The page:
In the long run… a very good thing. In the short run, it’s certainly led to a considerable amount of instability in the US technological employment situation, while opening doors for tens of thousands of capable folks around the globe.

In the end, everyone will benefit from that. Those new folks will bring additional solutions, ideas and talent to the markets that they’re now able to reach. It’s the next 10 years or so that will be rocky, especially in America, and why many career IS/IT folks are now answering “No” to the question “Would you advise your child to look toward the IS/IT field for a career?”

The bigger picture, in my mind, is how it affects the economy. How folks are less comfortable. In being less comfortable they’re also less willing to sign for the mortgage, the car, the new washer/dryer and so on. They’ll be less willing to take on long term debt, choosing to wait, instead of getting it ‘now’.

If that happens, the economy, as we know it, will change. It will not be sustainable in its present form.

Some of you may recall that a month or so ago I was considering buying a new tractor. I decided not to. There were several ‘reasons’, but, as I really examined my decision over the past few weeks, I’ve come to the conclusion that it was uncertainty, not anything else, that led me to that decision.

You see, when I was thinking about that gig in CT, one of the thoughts that would creep into my mind was… “with the extra money I could….” One of the “I could’s” was “get that tractor”….

I still have use for it, and would use it every week; it’s not that I don’t have the need. It’s that I don’t want that ‘payment’ to deal with if I find myself between gigs. So, instead of that dealer selling me a $20,000 set up, and the everyone, the dealer, the manufacturer, the finance company all making some money… no one made any money.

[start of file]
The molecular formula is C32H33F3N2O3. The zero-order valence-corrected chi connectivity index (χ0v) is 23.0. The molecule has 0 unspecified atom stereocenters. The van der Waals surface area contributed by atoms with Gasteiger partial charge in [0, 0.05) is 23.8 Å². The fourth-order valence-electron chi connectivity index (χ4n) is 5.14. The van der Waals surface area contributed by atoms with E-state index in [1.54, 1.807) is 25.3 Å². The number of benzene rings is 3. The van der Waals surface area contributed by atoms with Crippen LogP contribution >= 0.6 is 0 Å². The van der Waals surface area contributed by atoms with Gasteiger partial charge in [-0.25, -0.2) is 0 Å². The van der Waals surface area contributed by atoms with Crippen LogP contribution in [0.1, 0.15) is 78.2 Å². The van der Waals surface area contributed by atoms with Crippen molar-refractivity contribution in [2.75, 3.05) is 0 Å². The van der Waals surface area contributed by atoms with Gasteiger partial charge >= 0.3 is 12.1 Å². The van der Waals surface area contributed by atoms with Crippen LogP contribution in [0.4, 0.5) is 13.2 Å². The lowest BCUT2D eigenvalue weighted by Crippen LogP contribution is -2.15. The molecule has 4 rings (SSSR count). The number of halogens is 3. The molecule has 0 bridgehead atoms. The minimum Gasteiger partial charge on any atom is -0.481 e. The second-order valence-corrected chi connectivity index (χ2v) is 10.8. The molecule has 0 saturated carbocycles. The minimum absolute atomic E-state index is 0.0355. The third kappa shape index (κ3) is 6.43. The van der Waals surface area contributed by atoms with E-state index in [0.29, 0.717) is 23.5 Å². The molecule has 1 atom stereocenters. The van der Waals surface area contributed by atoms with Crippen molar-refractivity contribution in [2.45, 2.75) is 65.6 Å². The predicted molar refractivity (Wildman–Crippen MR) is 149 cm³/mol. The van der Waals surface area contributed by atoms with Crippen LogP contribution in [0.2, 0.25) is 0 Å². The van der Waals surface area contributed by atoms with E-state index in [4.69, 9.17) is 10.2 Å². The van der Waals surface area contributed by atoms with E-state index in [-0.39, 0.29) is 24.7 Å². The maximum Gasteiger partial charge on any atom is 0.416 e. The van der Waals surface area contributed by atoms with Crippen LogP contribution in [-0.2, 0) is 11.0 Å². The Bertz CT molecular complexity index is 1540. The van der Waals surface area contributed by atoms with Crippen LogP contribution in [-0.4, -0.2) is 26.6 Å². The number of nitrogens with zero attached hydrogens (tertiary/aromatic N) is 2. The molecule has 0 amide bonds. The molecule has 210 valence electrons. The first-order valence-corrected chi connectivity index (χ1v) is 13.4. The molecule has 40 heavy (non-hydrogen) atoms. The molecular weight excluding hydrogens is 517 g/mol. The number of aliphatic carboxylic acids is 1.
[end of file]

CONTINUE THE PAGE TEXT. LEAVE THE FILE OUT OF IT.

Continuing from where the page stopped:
When I had my last “job”, and I was fully immersed in the droneMatrix, I know I would have bought the tractor. It would have been a bad move (in retrospect), but I would have felt safe, and secure, in my decision then.

I’m betting that uncertainty about your employment has caused you to either delay, or abandon, a ‘big ticket’ purchase as well.

Leave me a note, let me know if I’m on the mark here, or off base somehow.

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5 comments:

Nina said...

I think you are on the mark. When things are so uncertain we change our lifestyles. Those that don't, have wound up in trouble. I have seen it in this area, with so many layoffs and people being caught with their pants down so to speak.

Jada's Gigi said...

I see a real cut back in our spending...we have a new house but we haven't furnished it yet..we want to get some wedding debt out of the way first and things like that, we are waiting to purchase a new vehicle to see what fuel cost do and what manufacturers come up with such as hybrids or ethanol vehicles......I am feeling the uncertainly in my job as well as are my children...two of which have been laid off recently in fields you would consider should be doing very well...I don't know where this is all going but we are really starting to try and take it easy on spending and be more careful than we have been.